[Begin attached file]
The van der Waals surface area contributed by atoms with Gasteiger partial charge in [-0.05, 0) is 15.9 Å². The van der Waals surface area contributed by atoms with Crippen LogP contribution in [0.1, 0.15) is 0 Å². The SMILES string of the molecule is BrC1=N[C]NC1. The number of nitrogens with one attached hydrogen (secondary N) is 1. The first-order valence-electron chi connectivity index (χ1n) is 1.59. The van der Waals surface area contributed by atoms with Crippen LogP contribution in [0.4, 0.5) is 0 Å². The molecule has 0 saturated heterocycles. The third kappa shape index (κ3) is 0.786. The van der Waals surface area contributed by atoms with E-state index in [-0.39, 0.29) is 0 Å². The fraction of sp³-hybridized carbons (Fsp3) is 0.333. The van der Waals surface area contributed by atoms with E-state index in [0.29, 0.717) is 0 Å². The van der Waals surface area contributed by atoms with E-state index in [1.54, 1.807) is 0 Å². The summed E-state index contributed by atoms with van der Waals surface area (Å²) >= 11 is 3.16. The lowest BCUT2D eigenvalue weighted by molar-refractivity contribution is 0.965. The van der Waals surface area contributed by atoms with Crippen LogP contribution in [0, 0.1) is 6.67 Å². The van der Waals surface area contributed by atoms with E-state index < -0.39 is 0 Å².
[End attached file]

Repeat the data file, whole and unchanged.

The van der Waals surface area contributed by atoms with Gasteiger partial charge in [-0.05, 0) is 15.9 Å². The van der Waals surface area contributed by atoms with Crippen LogP contribution in [0.1, 0.15) is 0 Å². The SMILES string of the molecule is BrC1=N[C]NC1. The number of nitrogens with one attached hydrogen (secondary N) is 1. The first-order valence-electron chi connectivity index (χ1n) is 1.59. The van der Waals surface area contributed by atoms with Crippen LogP contribution in [0.4, 0.5) is 0 Å². The molecule has 0 saturated heterocycles. The third kappa shape index (κ3) is 0.786. The van der Waals surface area contributed by atoms with E-state index in [-0.39, 0.29) is 0 Å². The fraction of sp³-hybridized carbons (Fsp3) is 0.333. The van der Waals surface area contributed by atoms with E-state index in [0.29, 0.717) is 0 Å². The van der Waals surface area contributed by atoms with E-state index in [1.54, 1.807) is 0 Å². The summed E-state index contributed by atoms with van der Waals surface area (Å²) >= 11 is 3.16. The lowest BCUT2D eigenvalue weighted by molar-refractivity contribution is 0.965. The van der Waals surface area contributed by atoms with Crippen LogP contribution in [0, 0.1) is 6.67 Å². The van der Waals surface area contributed by atoms with E-state index < -0.39 is 0 Å².